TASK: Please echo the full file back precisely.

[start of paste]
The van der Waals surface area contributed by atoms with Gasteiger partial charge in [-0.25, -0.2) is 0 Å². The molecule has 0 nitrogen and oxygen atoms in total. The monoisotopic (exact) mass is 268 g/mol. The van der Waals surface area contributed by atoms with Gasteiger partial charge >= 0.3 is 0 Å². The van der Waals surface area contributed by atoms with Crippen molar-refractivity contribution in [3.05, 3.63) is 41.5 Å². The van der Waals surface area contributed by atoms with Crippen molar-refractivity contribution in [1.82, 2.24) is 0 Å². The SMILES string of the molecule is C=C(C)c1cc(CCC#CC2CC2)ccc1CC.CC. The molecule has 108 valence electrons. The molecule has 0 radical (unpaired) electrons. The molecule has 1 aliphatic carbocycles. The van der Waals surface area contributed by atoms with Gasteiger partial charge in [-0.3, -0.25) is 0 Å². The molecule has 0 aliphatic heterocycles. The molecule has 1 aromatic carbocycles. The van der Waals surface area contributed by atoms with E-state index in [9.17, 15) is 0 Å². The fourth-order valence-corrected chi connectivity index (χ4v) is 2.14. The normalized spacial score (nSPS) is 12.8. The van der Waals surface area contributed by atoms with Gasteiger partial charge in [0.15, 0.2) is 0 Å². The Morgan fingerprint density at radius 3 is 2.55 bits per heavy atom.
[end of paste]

The van der Waals surface area contributed by atoms with Gasteiger partial charge in [-0.25, -0.2) is 0 Å². The molecule has 0 nitrogen and oxygen atoms in total. The monoisotopic (exact) mass is 268 g/mol. The van der Waals surface area contributed by atoms with Gasteiger partial charge >= 0.3 is 0 Å². The van der Waals surface area contributed by atoms with Crippen molar-refractivity contribution in [3.05, 3.63) is 41.5 Å². The van der Waals surface area contributed by atoms with Crippen molar-refractivity contribution in [1.82, 2.24) is 0 Å². The SMILES string of the molecule is C=C(C)c1cc(CCC#CC2CC2)ccc1CC.CC. The molecule has 108 valence electrons. The molecule has 0 radical (unpaired) electrons. The molecule has 1 aliphatic carbocycles. The van der Waals surface area contributed by atoms with Gasteiger partial charge in [-0.3, -0.25) is 0 Å². The molecule has 0 aliphatic heterocycles. The molecule has 1 aromatic carbocycles. The van der Waals surface area contributed by atoms with E-state index in [9.17, 15) is 0 Å². The fourth-order valence-corrected chi connectivity index (χ4v) is 2.14. The normalized spacial score (nSPS) is 12.8. The van der Waals surface area contributed by atoms with Gasteiger partial charge in [0.15, 0.2) is 0 Å². The Morgan fingerprint density at radius 3 is 2.55 bits per heavy atom.